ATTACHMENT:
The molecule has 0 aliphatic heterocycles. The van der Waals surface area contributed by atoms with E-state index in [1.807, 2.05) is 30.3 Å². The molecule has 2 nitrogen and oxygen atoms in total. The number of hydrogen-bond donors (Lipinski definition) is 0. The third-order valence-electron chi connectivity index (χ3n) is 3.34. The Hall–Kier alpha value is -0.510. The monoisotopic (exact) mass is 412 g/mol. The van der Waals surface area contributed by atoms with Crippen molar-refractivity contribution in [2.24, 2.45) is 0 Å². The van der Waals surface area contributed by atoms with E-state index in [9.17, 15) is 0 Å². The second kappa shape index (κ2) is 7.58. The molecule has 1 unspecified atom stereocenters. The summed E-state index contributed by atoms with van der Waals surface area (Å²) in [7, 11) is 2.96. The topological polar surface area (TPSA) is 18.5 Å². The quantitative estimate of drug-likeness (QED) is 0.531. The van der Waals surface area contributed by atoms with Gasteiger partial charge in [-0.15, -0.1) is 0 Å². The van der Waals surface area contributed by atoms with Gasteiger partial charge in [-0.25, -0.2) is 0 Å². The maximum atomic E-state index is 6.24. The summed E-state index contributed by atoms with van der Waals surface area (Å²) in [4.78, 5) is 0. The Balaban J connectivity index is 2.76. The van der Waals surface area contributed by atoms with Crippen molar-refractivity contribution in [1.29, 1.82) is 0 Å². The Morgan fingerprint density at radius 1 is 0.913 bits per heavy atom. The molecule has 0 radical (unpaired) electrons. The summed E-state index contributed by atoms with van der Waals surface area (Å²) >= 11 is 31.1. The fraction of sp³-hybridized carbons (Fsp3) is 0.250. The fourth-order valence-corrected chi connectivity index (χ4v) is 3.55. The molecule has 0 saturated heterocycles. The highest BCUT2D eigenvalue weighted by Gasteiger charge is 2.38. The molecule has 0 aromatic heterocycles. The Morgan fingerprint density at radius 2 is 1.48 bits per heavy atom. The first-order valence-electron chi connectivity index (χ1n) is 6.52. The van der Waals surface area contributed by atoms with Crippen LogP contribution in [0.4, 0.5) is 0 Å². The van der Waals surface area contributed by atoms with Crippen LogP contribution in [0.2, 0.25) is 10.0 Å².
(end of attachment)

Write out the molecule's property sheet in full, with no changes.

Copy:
The molecule has 0 aliphatic heterocycles. The van der Waals surface area contributed by atoms with E-state index in [1.807, 2.05) is 30.3 Å². The molecule has 2 nitrogen and oxygen atoms in total. The number of hydrogen-bond donors (Lipinski definition) is 0. The third-order valence-electron chi connectivity index (χ3n) is 3.34. The Hall–Kier alpha value is -0.510. The monoisotopic (exact) mass is 412 g/mol. The van der Waals surface area contributed by atoms with Crippen molar-refractivity contribution in [2.24, 2.45) is 0 Å². The van der Waals surface area contributed by atoms with E-state index in [9.17, 15) is 0 Å². The second kappa shape index (κ2) is 7.58. The molecule has 1 unspecified atom stereocenters. The summed E-state index contributed by atoms with van der Waals surface area (Å²) in [7, 11) is 2.96. The topological polar surface area (TPSA) is 18.5 Å². The quantitative estimate of drug-likeness (QED) is 0.531. The van der Waals surface area contributed by atoms with Gasteiger partial charge in [-0.15, -0.1) is 0 Å². The van der Waals surface area contributed by atoms with Gasteiger partial charge in [-0.25, -0.2) is 0 Å². The maximum atomic E-state index is 6.24. The summed E-state index contributed by atoms with van der Waals surface area (Å²) in [4.78, 5) is 0. The Balaban J connectivity index is 2.76. The van der Waals surface area contributed by atoms with Crippen molar-refractivity contribution in [1.29, 1.82) is 0 Å². The Morgan fingerprint density at radius 1 is 0.913 bits per heavy atom. The molecule has 0 radical (unpaired) electrons. The summed E-state index contributed by atoms with van der Waals surface area (Å²) >= 11 is 31.1. The fraction of sp³-hybridized carbons (Fsp3) is 0.250. The fourth-order valence-corrected chi connectivity index (χ4v) is 3.55. The molecule has 0 saturated heterocycles. The highest BCUT2D eigenvalue weighted by Gasteiger charge is 2.38. The molecule has 0 aromatic heterocycles. The Morgan fingerprint density at radius 2 is 1.48 bits per heavy atom. The first-order valence-electron chi connectivity index (χ1n) is 6.52. The van der Waals surface area contributed by atoms with Crippen LogP contribution in [0.4, 0.5) is 0 Å². The van der Waals surface area contributed by atoms with Crippen LogP contribution in [0.2, 0.25) is 10.0 Å².